Robert Hawkes brings a nice sense of snarky, inebriated playfulness to Belch, along with a much-appreciated ability to throw away some laugh lines. As Aguecheek, Sean Seibert works hard, but often harder than he needs to. And Doug Kusak turns pomposity into buffoonery as Malvolio. In smaller roles, Zachary Olivos holds his own as Olivia's servant Fabian and Tim Young rushes a bit too fast through many of his lines as the sea captain Antonio.

Tying it all together is Kate Leigh Michalski in the combined role of Maria and the clown Feste, and she accompanies herself on guitar as she sings a couple of Will’s ditties, including the lovely finale “The Wind and the Rain.”

Done in modern dress, the fictional setting of “Illyria” seems much closer to the all-too-real Elyria in our neck of the woods. But this tidy version manages to capture some of the magic.

Twelfth Night
Through April 4 at Ensemble Theatre, 2843 Washington Blvd., Cleveland Heights, 216-202-0938.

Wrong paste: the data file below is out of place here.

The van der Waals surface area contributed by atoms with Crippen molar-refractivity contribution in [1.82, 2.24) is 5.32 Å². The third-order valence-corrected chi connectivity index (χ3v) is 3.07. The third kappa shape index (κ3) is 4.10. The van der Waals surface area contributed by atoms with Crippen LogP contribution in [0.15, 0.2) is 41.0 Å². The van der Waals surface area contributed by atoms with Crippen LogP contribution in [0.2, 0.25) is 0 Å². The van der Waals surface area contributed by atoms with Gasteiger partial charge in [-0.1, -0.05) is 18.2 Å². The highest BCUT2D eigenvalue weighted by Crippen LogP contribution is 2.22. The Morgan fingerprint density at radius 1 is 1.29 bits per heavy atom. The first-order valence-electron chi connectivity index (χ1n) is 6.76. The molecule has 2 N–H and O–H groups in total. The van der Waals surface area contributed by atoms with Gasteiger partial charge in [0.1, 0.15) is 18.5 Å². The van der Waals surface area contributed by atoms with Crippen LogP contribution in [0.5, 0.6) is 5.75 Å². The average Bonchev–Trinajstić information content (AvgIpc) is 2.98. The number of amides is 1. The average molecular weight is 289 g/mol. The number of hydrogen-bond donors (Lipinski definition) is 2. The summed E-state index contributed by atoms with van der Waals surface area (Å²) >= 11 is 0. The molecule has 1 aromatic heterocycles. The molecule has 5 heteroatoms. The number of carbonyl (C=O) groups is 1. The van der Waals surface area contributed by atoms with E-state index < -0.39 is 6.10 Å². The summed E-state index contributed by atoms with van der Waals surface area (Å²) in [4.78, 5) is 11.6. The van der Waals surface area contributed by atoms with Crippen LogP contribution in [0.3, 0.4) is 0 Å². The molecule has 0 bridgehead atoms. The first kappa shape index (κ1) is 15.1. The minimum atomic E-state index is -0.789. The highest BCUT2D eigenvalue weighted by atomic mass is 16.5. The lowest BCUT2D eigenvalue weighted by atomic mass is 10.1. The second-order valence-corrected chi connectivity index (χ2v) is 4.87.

Tuesday, March 24, 2015

Swing’s the Thing!, The Musical Theater Project, the Joe Hunter Trio, the Cleveland Jazz Orchestra

(Erin Keckan and Tony Sias)

Bill Rudman loves the American musical with a reckless passion that might be deemed felonious if it were applied to any other object of affection. And he shares that passion on a regular basis through the concerts produced by his organization, The Musical Theater Project.

This is where a review might usually say the TMTP is a wonderful secret that few people know about, but that would be wrong. TMTP is wonderful, indeed, but lots of people know about it, since their concerts often sell out.

That was the case for Swing’s the Thing! recently at the Ohio Theater in PlayhouseSquare and co-produced by TMPT and the Cleveland Jazz Orchestra. This salute to the heart of the swing era—from the mid-1930s to the end of World War II—features great live music provided by the Joe Hunter Trio and a few horns from the CJO.

Handling the vocals are a pair “girl and boy singers,” as the big bands used to dub their crooners. The superb Erin Keckan handles her songs with effortless, spot-on professionalism. And Tony Sias exudes loads of cool, especially on a song from “Street Scene” by Kurt Weill and Langston Hughes. Even though Sias occasionally drifts off key, the charm of the production is never tarnished.